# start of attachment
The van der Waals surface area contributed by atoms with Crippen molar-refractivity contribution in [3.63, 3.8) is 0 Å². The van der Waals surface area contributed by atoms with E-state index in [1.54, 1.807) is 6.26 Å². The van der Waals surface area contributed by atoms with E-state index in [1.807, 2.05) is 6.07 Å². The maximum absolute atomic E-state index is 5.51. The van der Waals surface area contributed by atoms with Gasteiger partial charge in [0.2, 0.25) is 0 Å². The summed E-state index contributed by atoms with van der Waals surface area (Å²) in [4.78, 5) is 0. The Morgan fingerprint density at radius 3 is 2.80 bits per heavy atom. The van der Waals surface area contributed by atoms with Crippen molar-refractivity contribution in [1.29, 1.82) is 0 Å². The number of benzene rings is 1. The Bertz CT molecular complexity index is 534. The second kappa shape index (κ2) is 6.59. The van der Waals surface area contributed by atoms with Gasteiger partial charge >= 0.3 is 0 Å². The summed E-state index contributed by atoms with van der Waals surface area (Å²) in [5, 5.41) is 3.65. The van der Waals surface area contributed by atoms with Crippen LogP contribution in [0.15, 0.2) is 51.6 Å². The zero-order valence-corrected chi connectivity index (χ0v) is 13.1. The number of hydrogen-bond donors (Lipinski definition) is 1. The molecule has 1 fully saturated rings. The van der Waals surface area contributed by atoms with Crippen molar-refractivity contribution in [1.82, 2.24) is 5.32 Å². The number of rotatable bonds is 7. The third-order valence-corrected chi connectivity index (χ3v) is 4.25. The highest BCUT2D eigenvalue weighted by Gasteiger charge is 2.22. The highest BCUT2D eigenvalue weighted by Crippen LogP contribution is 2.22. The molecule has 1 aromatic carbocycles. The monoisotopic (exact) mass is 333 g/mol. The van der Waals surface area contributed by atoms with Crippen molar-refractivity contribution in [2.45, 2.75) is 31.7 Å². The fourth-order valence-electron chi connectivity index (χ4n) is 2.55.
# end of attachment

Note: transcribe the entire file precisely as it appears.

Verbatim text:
The van der Waals surface area contributed by atoms with Crippen molar-refractivity contribution in [3.63, 3.8) is 0 Å². The van der Waals surface area contributed by atoms with E-state index in [1.54, 1.807) is 6.26 Å². The van der Waals surface area contributed by atoms with E-state index in [1.807, 2.05) is 6.07 Å². The maximum absolute atomic E-state index is 5.51. The van der Waals surface area contributed by atoms with Gasteiger partial charge in [0.2, 0.25) is 0 Å². The summed E-state index contributed by atoms with van der Waals surface area (Å²) in [4.78, 5) is 0. The Morgan fingerprint density at radius 3 is 2.80 bits per heavy atom. The van der Waals surface area contributed by atoms with Crippen molar-refractivity contribution in [1.29, 1.82) is 0 Å². The number of benzene rings is 1. The Bertz CT molecular complexity index is 534. The second kappa shape index (κ2) is 6.59. The van der Waals surface area contributed by atoms with Gasteiger partial charge >= 0.3 is 0 Å². The summed E-state index contributed by atoms with van der Waals surface area (Å²) in [5, 5.41) is 3.65. The van der Waals surface area contributed by atoms with Crippen LogP contribution in [0.15, 0.2) is 51.6 Å². The zero-order valence-corrected chi connectivity index (χ0v) is 13.1. The number of hydrogen-bond donors (Lipinski definition) is 1. The molecule has 1 fully saturated rings. The van der Waals surface area contributed by atoms with Crippen molar-refractivity contribution in [1.82, 2.24) is 5.32 Å². The number of rotatable bonds is 7. The third-order valence-corrected chi connectivity index (χ3v) is 4.25. The highest BCUT2D eigenvalue weighted by Gasteiger charge is 2.22. The highest BCUT2D eigenvalue weighted by Crippen LogP contribution is 2.22. The molecule has 1 aromatic carbocycles. The monoisotopic (exact) mass is 333 g/mol. The van der Waals surface area contributed by atoms with Crippen molar-refractivity contribution in [2.45, 2.75) is 31.7 Å². The fourth-order valence-electron chi connectivity index (χ4n) is 2.55.